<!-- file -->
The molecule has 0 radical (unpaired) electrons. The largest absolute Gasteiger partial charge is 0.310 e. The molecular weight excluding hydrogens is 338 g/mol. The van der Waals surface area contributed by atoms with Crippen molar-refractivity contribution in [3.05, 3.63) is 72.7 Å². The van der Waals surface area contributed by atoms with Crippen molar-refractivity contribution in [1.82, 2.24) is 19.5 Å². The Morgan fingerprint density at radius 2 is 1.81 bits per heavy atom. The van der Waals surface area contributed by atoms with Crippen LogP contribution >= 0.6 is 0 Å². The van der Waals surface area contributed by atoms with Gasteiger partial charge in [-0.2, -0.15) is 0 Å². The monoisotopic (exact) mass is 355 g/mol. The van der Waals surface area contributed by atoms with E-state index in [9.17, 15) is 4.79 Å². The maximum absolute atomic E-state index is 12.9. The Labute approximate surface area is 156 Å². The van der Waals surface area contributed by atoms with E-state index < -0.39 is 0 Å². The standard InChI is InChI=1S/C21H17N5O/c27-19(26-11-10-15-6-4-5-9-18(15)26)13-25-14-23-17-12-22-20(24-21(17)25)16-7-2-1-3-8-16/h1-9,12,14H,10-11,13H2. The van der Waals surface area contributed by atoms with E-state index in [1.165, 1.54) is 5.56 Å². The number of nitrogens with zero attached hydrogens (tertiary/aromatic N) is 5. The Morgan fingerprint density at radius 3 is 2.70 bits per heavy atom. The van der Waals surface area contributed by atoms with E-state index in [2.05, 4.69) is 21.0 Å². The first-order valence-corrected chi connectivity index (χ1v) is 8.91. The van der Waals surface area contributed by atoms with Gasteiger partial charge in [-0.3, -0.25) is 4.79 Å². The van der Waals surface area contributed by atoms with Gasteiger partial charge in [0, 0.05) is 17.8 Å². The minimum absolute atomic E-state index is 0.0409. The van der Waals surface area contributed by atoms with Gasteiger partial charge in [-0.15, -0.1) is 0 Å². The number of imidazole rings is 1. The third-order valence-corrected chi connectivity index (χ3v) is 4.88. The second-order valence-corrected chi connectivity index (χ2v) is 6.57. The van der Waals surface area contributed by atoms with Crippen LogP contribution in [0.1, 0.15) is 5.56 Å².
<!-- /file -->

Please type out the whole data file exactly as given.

The molecule has 0 radical (unpaired) electrons. The largest absolute Gasteiger partial charge is 0.310 e. The molecular weight excluding hydrogens is 338 g/mol. The van der Waals surface area contributed by atoms with Crippen molar-refractivity contribution in [3.05, 3.63) is 72.7 Å². The van der Waals surface area contributed by atoms with Crippen molar-refractivity contribution in [1.82, 2.24) is 19.5 Å². The Morgan fingerprint density at radius 2 is 1.81 bits per heavy atom. The van der Waals surface area contributed by atoms with Crippen LogP contribution >= 0.6 is 0 Å². The van der Waals surface area contributed by atoms with Gasteiger partial charge in [-0.2, -0.15) is 0 Å². The monoisotopic (exact) mass is 355 g/mol. The van der Waals surface area contributed by atoms with E-state index in [9.17, 15) is 4.79 Å². The maximum absolute atomic E-state index is 12.9. The Labute approximate surface area is 156 Å². The van der Waals surface area contributed by atoms with E-state index < -0.39 is 0 Å². The standard InChI is InChI=1S/C21H17N5O/c27-19(26-11-10-15-6-4-5-9-18(15)26)13-25-14-23-17-12-22-20(24-21(17)25)16-7-2-1-3-8-16/h1-9,12,14H,10-11,13H2. The van der Waals surface area contributed by atoms with E-state index in [1.165, 1.54) is 5.56 Å². The number of nitrogens with zero attached hydrogens (tertiary/aromatic N) is 5. The Morgan fingerprint density at radius 3 is 2.70 bits per heavy atom. The van der Waals surface area contributed by atoms with E-state index in [2.05, 4.69) is 21.0 Å². The first-order valence-corrected chi connectivity index (χ1v) is 8.91. The van der Waals surface area contributed by atoms with Gasteiger partial charge in [-0.3, -0.25) is 4.79 Å². The van der Waals surface area contributed by atoms with Gasteiger partial charge in [0, 0.05) is 17.8 Å². The minimum absolute atomic E-state index is 0.0409. The van der Waals surface area contributed by atoms with Gasteiger partial charge in [-0.15, -0.1) is 0 Å². The number of imidazole rings is 1. The third-order valence-corrected chi connectivity index (χ3v) is 4.88. The second-order valence-corrected chi connectivity index (χ2v) is 6.57. The van der Waals surface area contributed by atoms with Crippen LogP contribution in [0.1, 0.15) is 5.56 Å².